The Grammarphobia Blog

Beyond the pale

Q: I’ve seen many examples of “beyond the pail” on the Internet. In fact, I googled the phrase and got many thousands of hits. I’d always thought the phrase was “beyond the pale,” a reference to the Russian Jewish ghetto.

A: You’re right that the correct phrase is “beyond the pale.” You’re also right that “beyond the pail” shows up a lot on the Internet.

However, many of the Google hits are from punsters or people pointing out the error.

The language writer Michael Quinion has a great quip about this on his website World Wide Words. When asked about the meaning of “beyond the pail,” he joked, “Isn’t that where you go when you kick the bucket?”

As for “beyond the pale,” it refers to something that’s improper or exceeds the limits of acceptability.

The other phrase you refer to, about the isolation of Jewish communities in Eastern Europe, is the “Pale of Settlement.”

But the two expressions have little to do with one another, beyond their common use of the noun “pale” in the sense of a boundary or a limit.

“Beyond the pale” isn’t a reference to the other phrase, since it’s 170 years older. It was first recorded in 1720, while the first reference to the Pale of Settlement was recorded in 1890, according to the Oxford English Dictionary.

We briefly discussed these expressions on our blog five years ago, but they’re worth another look.

When the noun “pale” was first recorded in the 1300s, it referred to a wooden stake meant to be driven into the ground.

At that time, “pale” was a doublet—that is, an etymological twin—of the much earlier word “pole,” according to the Chambers Dictionary of Etymology.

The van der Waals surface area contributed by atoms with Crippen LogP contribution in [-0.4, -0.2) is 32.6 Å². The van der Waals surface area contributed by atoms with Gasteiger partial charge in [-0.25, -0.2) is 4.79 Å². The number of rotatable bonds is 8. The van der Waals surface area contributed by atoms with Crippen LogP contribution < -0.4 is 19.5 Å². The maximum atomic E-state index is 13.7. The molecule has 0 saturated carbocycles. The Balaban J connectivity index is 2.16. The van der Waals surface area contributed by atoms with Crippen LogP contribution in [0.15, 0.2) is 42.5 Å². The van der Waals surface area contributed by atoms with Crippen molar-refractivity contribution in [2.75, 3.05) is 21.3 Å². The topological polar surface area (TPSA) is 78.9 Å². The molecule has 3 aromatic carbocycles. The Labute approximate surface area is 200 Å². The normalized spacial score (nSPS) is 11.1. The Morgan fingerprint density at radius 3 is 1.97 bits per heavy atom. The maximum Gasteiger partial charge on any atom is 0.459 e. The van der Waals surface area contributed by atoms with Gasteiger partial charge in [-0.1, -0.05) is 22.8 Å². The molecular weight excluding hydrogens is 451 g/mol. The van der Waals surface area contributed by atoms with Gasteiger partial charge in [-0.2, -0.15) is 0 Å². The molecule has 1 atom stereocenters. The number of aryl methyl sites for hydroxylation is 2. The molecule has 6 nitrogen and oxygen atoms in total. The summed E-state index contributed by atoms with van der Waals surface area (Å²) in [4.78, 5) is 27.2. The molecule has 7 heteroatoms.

Both “pale” and “pole” once had the same meaning and came from the same source, the Latin word palus.

As the OED explains, in classical Latin a palus was a stake or a “wooden post used by Roman soldiers to represent an opponent during fighting practice.”

In post-classical Latin, palus also meant a palisade (originally a fence or enclosure made with wooden stakes), or a stripe (as in heraldry).

The noun “pale” was first recorded in writing in the mid-14th century. Its original meaning, the OED says, was a stake or “a pointed piece of wood intended to be driven into the ground, esp. as used with others to form a fence.”

In the late 14th century, “pale” was also used to mean the fence itself.

In the following century, “pale” acquired a couple of new meanings.

It could be “an area enclosed by a fence,” or “any enclosed place,” to quote the OED. It could also mean “a district or territory within determined bounds, or subject to a particular jurisdiction.”

Here’s where our two expressions come in. “Beyond the pale” came first, as we said, dating from the early 18th century.

Originally the phrase was followed by “of” and it meant “outside or beyond the bounds of” something. For example, here are the OED’s three earliest citations:

“Acteon … suffer’d his Eye to rove at Pleasure, and beyond the Pale of Expedience.” (From Alexander Smith’s A Compleat History of Rogues, 1720.)